UT Knoxville ARTH 183 - Final Exam Study Guide (13 pages)

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Final Exam Study Guide



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Final Exam Study Guide

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Final Exam/Exam 3 study guide includes summarized descriptions taken from class lectures of all the items featured on the "List of items on Exam 3" (covering handouts 14-20).


Pages:
13
Type:
Study Guide
School:
University of Tennessee
Course:
Arth 183 - Asian Art
Edition:
1
Documents in this Packet
Unformatted text preview:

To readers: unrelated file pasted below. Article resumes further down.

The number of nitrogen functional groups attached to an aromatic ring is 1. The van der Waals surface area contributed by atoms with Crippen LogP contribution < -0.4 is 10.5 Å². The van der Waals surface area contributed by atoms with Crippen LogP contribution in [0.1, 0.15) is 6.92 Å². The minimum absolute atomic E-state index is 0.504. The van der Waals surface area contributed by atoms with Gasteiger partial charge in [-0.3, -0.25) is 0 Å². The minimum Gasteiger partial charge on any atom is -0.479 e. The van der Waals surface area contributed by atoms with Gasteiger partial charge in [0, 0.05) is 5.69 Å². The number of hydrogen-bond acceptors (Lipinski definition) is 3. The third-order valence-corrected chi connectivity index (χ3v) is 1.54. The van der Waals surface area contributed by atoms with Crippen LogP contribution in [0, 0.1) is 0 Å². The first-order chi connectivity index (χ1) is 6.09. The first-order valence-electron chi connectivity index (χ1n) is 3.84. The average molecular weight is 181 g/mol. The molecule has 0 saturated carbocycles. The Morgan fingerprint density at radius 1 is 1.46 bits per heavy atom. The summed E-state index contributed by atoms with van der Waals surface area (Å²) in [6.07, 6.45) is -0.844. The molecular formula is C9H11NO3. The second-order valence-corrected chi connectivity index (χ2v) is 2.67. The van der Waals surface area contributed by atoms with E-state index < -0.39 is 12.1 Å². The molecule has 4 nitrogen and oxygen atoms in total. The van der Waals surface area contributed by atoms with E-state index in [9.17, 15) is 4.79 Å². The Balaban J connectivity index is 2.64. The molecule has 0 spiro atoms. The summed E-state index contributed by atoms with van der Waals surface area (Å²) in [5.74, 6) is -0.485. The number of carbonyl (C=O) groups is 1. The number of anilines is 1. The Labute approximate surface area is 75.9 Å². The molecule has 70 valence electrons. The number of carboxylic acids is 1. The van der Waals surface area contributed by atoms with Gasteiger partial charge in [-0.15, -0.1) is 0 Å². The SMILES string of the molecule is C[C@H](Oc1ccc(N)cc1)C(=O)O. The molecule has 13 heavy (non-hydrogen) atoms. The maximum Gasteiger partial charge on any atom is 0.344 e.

ARTH183 1st Edition Exam 3 Study Guide Lectures 19 25 Lecture 19 November 5th Ming Dynasty China 1368 1424 The Forbidden City The Yuan Dynasty was never very stable lots of coups assassinations and large parts of the empire start to fall under the control of groups of bandit rebels eventually in 1368 the Mongols are overthrown and native Chinese rule begins again with the Ming Dynasty The 1st Ming emperor is the 1st Chinese emperor to originate in the peasant class a very autocratic paranoid ruler who carried out a series of deadly purges but also instituted policies and reforms to help the poor The Ming capital moves from Nanjing to Beijing with the 3 rd Ming emperor in 1420 who also builds a new palace to be the center of government and emperor s residence known today as the Forbidden City Forbidden City Beijing Founded Ming Dynasty 1407 CE The overall plan of Beijing circa the Ming Dynasty tried to correspond to a 12th c BCE plan from the Zhou post Shang period royal city rectangular shape streets aligned on north south east west axes form a grid multiple gateways palace located at center on north south axis there is a cosmographic orientation to the whole city and the Forbidden City within The central Imperial City is more exclusive than the city at large access to nobility court members producers manufacturers for court while the even more exclusive Forbidden City is nested inside The Forbidden City has a moat all the way around and all of the most important buildings located on its central north south axis including the 3 main throne rooms on an hourglass shaped terrace dais all of these buildings face south in a cosmographic arrangement and are approached from the south looking north reflects conception of the emperor as like the North Star that stays in one place while all the rest of the universe revolves around it In the general architectural principles that govern the Forbidden City complex elevation on terraces and more complex rooflines indicate a building of greater importance while scale suggests the emperor s might and is meant to impress Small gardens within the Forbidden City serve the same purpose as Northern Song monumental style landscape painting a mini retreat into nature arranged rock forms represent fake mountains water represents flowing rivers streams The southern area was more public associated with government used for holding court further back were more private living domestic spaces The emperor was the only non castrated male allowed in this area all others were eunuchs Mustard colored fired and glazed clay roof tiles show emperor s exclusive right to use this colors in his buildings and attire interior 5 clawed dragon motif is also only supposed to be used by the emperor Ming Dynasty Court Painting Att Dai Jin 1388 1452 The Hermit Xu You Resting by a Stream Ming Dynasty Ming Dynasty court artists drew on the Song Dynasty court style to try to create a link to Song rule the last dynasty of native Chinese rulers there wasn t a formal academy system of training for artists at this time but they could have a rank within the Gold Garment Guard Dai Jin was probably not a serving court artist but his style is reflective of it This is a large hanging scroll showing a man looking straight out at us with his clothing falling partially open to reveal his chest and stomach associated with the Daoist idea of the eccentric recluse When a figure looks straight out at the viewer it implies a real person not a generic type the subject is thought to be the hermit Xu You who lived in the time of a legendary emperor before historical records who invited him to come serve at court Xu You refused If Xu You is the subject then the painting would have completely different meaning depending on who was viewing it For an emperor speaks to emperor fulfilling his duty to actively seek out the very best to come serve him for someone outside of court either a scholar official who refused to serve or someone who couldn t land a position the message could be affirming how they were staying pure and above it all Similarities to Southern Song style See composition centralized around one corner use of axe cut texture strokes and similar ink wash techniques both are more dramatic styles Differences to Southern Song style Composition has more vertical thrust background area is more closed off as opposed to expanding into space there tend to be more narrative elements and a strong foreground focus Landscape elements are usually done just in black ink Suzhou and Ming Dynasty Urban Gardens The city of Suzhou became a center for literati painting during the Ming Dynasty despite being in a bad state at the dynasty s beginning it was in a good location for traffic of goods resulting in its wealth and highly educated population of merchants and noble families Garden of the Master of the Fishing Nets First constructed 1140 CE largely rebuilt in 18th c Qing Dynasty Area houses with whitewashed walls with unglazed grey roof tiles give no sense of what s going on inside a garden with a large pond and buildings incorporates plants arranged stone formations suggesting mountains viewing pavilions and graceful undulating walkways around the sides Gardens became more popular as China becomes more urbanized suggest an area of reclusion in the middle of the city They cease to be used as productive spaces to grow food and become a venue to display wealth in various ways Pebbles in courtyards were often used to create patterns and mosaics on the ground small windows with decorative grilles allow for interesting views out on landscape Lecture 20 November 10th Garden of the Master of the Fishing Nets Continued These were private gardens but in some cases you could pay a fee to come in they were gathering places for families and a social gathering location for the local elite to drink play games paint recite and write poetry do calligraphy Gardens often included references to other cultural forms through inscriptions of calligraphy auspicious symbols etc Ming Dynasty Literati Painting Shen Zhou 1427 1509 Poet on a Mountain Top Ming Dynasty ca 1490 1500 Shen Zhou was well educated and well connected and came from a wealthy notable family several generations of men in the family had enough money and land to not have to work in an official capacity the government sphere so they lived as retired scholars This was originally an album and is now a handscroll and is a collaborative work common for these forms in